The New Yorker July 11, 2016 by George Saunders
Enjoy some excerpts from Saunders’s great longform essay. Remarkable how this reads… think back to everyone’s ur-texts of gonzo journalism campaign reporting: Norman Mailer’s Miami and the Siege of Chicago in 1968 and Hunter S. Thompson’s Fear and Loathing on the Campaign Trail 1972. Nixon as a cartoon– a feverish haunted lizard creature– went mainstream. But here we are in 2016– stranger than fiction, scarier than a drug induced cartoon monster –a real mainstream Gonzo Trump, that the moderate pen of Saunders could not even conjure, except literally.. ver fuckin batim!
He is who he is. So sue me, O.K.? I probably shouldn’t say this, but oops—just did. (Hillary’s attack ads? “So false. Ah, some of them aren’t that false, actually.”) It’s oddly riveting, watching someone take such pleasure in going so much farther out on thin ice than anyone else as famous would dare to go. His crowds are ever hopeful for the next thrilling rude swerve.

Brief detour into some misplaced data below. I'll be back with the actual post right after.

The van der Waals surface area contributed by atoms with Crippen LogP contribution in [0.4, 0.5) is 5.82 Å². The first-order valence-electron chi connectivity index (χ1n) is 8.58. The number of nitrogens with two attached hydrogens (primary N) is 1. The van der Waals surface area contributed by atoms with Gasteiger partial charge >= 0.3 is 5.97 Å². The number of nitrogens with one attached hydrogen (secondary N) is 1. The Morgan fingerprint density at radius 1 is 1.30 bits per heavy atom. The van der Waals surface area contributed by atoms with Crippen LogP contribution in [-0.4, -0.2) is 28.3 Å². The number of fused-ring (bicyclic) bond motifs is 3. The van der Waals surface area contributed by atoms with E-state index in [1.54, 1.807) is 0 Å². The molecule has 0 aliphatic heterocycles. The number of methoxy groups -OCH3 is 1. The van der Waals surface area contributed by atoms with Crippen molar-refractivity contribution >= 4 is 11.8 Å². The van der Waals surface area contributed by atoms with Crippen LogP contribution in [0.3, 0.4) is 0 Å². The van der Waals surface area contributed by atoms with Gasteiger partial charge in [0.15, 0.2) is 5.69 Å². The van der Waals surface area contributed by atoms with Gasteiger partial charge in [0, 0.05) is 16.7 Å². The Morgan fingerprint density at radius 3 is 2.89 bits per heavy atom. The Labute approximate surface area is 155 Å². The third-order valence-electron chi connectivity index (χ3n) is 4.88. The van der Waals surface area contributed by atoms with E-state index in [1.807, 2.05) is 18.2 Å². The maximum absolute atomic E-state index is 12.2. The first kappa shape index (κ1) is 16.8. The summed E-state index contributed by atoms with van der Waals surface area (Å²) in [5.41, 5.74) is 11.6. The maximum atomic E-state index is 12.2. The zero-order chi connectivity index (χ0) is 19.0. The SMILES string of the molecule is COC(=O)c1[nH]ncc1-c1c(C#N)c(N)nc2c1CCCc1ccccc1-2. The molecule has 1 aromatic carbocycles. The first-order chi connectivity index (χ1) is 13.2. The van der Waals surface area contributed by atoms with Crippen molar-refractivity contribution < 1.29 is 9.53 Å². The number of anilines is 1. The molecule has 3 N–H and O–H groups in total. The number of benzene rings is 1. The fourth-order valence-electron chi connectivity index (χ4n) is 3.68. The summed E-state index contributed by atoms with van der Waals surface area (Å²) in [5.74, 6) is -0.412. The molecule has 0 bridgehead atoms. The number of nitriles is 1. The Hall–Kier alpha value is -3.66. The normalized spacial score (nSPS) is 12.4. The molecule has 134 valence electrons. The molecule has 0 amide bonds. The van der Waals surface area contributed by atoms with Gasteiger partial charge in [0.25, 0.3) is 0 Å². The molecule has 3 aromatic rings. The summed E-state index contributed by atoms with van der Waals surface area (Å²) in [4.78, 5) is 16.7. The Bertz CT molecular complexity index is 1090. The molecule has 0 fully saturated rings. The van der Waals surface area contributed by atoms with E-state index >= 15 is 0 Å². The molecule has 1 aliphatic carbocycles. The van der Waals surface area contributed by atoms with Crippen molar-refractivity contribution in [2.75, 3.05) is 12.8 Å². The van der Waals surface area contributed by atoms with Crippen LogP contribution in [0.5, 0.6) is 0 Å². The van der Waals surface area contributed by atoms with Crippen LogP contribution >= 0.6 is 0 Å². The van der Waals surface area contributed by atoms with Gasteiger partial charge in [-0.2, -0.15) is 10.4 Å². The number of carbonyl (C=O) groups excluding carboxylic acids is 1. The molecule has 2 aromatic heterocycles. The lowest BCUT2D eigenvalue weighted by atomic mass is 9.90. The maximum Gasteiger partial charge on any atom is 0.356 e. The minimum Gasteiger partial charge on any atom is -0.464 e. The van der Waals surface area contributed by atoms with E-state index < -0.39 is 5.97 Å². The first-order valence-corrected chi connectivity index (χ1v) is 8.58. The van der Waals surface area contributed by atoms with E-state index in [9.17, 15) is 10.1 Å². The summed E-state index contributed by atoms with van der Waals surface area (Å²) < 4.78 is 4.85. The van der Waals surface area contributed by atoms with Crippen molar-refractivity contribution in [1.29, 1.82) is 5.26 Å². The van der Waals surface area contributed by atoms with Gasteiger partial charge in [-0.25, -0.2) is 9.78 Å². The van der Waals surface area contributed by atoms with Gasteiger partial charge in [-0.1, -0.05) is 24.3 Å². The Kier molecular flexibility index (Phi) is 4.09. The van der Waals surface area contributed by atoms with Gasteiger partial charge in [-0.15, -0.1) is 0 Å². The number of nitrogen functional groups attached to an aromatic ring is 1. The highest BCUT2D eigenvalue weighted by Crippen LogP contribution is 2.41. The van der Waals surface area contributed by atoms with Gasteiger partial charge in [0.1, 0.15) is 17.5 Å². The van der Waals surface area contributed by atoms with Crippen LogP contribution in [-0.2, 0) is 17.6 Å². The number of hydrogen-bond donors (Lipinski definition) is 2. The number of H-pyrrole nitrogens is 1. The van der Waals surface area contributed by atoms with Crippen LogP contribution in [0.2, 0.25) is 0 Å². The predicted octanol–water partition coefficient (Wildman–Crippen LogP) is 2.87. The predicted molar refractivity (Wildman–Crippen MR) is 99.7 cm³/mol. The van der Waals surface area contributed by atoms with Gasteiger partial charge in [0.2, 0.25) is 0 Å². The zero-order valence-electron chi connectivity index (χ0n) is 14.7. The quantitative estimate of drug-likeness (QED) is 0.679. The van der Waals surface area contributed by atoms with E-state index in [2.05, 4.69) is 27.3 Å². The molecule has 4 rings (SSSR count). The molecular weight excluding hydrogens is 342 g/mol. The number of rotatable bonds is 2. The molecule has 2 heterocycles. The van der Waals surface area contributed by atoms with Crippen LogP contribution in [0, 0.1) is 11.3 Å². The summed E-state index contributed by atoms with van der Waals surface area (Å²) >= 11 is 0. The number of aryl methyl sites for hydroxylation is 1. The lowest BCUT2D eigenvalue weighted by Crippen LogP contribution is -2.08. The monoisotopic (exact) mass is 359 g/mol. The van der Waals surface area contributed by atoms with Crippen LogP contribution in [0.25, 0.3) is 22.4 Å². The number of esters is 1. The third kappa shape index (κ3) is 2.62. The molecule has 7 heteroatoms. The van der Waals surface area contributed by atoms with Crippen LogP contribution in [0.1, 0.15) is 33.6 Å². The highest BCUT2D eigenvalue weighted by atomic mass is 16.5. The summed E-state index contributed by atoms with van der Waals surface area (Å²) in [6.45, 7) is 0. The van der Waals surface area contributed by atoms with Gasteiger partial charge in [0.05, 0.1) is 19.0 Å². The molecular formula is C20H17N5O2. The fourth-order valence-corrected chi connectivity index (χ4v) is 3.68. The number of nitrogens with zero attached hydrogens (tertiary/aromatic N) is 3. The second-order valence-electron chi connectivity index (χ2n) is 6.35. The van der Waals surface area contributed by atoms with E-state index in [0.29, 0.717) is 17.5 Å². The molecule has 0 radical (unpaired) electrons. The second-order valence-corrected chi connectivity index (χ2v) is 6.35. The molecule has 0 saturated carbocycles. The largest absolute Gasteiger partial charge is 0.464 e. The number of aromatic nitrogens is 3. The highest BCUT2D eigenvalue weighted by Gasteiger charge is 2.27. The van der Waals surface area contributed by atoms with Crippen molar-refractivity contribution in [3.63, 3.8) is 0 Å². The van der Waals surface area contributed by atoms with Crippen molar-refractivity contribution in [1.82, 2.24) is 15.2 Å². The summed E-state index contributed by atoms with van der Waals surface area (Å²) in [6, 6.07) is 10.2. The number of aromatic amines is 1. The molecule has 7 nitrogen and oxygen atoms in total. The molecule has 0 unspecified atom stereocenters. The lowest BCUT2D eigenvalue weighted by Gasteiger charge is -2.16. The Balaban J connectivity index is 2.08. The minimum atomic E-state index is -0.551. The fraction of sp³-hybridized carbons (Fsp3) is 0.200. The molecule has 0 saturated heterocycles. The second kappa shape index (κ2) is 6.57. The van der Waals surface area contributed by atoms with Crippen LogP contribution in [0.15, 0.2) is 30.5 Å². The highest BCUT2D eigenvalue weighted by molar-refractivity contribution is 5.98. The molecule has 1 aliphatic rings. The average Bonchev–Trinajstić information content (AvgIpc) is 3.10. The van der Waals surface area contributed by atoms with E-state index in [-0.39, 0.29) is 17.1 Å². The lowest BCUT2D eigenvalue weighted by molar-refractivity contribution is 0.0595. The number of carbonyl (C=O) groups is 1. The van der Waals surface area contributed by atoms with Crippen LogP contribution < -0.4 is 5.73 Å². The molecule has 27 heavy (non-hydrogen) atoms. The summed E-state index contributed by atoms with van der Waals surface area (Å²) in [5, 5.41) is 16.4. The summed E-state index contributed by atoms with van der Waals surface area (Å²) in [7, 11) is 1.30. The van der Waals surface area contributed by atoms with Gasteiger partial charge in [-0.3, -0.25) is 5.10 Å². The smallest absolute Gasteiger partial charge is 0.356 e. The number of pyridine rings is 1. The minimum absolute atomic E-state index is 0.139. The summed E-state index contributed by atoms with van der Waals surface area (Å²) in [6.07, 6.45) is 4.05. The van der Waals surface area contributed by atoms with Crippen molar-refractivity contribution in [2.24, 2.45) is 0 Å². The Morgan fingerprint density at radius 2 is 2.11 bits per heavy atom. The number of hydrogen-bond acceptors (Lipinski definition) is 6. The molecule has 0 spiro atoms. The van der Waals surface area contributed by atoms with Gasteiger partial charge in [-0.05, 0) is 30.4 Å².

“Wow, what a crowd this is,” he begins at Fountain Hills. “What a great honor! . . . You have some sheriff—there’s no games with your sheriff, that’s for sure. . . . We have a movement going on, folks. . . . I will never let you down! Remember. And I want to tell you, you know, it’s so much about illegal immigration and so much has been mentioned about it and talked about it, and these politicians are all talk, no action. They’re never going to do anything—they only picked it up because when I went, and when I announced, that I’m running for President, I said, ‘You know, this country has a big, big problem with illegal immigration,’ and all of a sudden we started talking about it. . . . And there was crime and you had so many killings and so much crime, drugs were pouring through the border.” (“stop it!” someone pleads from the crowd.) “People are now seeing it. And you know what? We’re going to build a wall and we are going to stop it!”